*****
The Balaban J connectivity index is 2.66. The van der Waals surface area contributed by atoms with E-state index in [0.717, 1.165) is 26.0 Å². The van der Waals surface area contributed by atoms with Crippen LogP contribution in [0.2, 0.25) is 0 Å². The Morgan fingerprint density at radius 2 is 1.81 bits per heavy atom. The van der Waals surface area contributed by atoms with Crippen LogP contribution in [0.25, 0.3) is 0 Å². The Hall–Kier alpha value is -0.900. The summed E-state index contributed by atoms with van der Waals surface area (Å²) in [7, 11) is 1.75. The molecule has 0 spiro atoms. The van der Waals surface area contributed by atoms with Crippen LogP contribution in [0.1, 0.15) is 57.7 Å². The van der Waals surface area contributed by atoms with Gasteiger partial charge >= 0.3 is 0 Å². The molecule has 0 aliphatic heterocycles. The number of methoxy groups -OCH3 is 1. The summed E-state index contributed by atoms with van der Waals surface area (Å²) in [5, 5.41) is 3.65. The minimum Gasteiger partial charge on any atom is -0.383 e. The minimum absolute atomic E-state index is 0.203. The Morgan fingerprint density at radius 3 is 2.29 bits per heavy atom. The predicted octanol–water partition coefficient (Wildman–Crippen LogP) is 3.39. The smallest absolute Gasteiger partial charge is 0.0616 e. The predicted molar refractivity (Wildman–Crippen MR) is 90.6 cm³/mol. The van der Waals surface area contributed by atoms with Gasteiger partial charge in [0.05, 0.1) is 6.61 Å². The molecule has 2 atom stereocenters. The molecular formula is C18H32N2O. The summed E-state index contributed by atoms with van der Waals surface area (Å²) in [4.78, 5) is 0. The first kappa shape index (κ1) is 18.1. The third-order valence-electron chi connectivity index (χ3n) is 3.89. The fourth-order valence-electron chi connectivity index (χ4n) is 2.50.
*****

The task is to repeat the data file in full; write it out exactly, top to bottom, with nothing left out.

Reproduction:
The Balaban J connectivity index is 2.66. The van der Waals surface area contributed by atoms with E-state index in [0.717, 1.165) is 26.0 Å². The van der Waals surface area contributed by atoms with Crippen LogP contribution in [0.2, 0.25) is 0 Å². The Morgan fingerprint density at radius 2 is 1.81 bits per heavy atom. The van der Waals surface area contributed by atoms with Crippen LogP contribution in [0.25, 0.3) is 0 Å². The Hall–Kier alpha value is -0.900. The summed E-state index contributed by atoms with van der Waals surface area (Å²) in [7, 11) is 1.75. The molecule has 0 spiro atoms. The van der Waals surface area contributed by atoms with Crippen LogP contribution in [0.1, 0.15) is 57.7 Å². The van der Waals surface area contributed by atoms with Gasteiger partial charge >= 0.3 is 0 Å². The molecule has 0 aliphatic heterocycles. The number of methoxy groups -OCH3 is 1. The summed E-state index contributed by atoms with van der Waals surface area (Å²) in [5, 5.41) is 3.65. The minimum Gasteiger partial charge on any atom is -0.383 e. The minimum absolute atomic E-state index is 0.203. The Morgan fingerprint density at radius 3 is 2.29 bits per heavy atom. The predicted octanol–water partition coefficient (Wildman–Crippen LogP) is 3.39. The smallest absolute Gasteiger partial charge is 0.0616 e. The predicted molar refractivity (Wildman–Crippen MR) is 90.6 cm³/mol. The van der Waals surface area contributed by atoms with Gasteiger partial charge in [0.05, 0.1) is 6.61 Å². The molecule has 2 atom stereocenters. The molecular formula is C18H32N2O. The summed E-state index contributed by atoms with van der Waals surface area (Å²) in [4.78, 5) is 0. The first kappa shape index (κ1) is 18.1. The third-order valence-electron chi connectivity index (χ3n) is 3.89. The fourth-order valence-electron chi connectivity index (χ4n) is 2.50.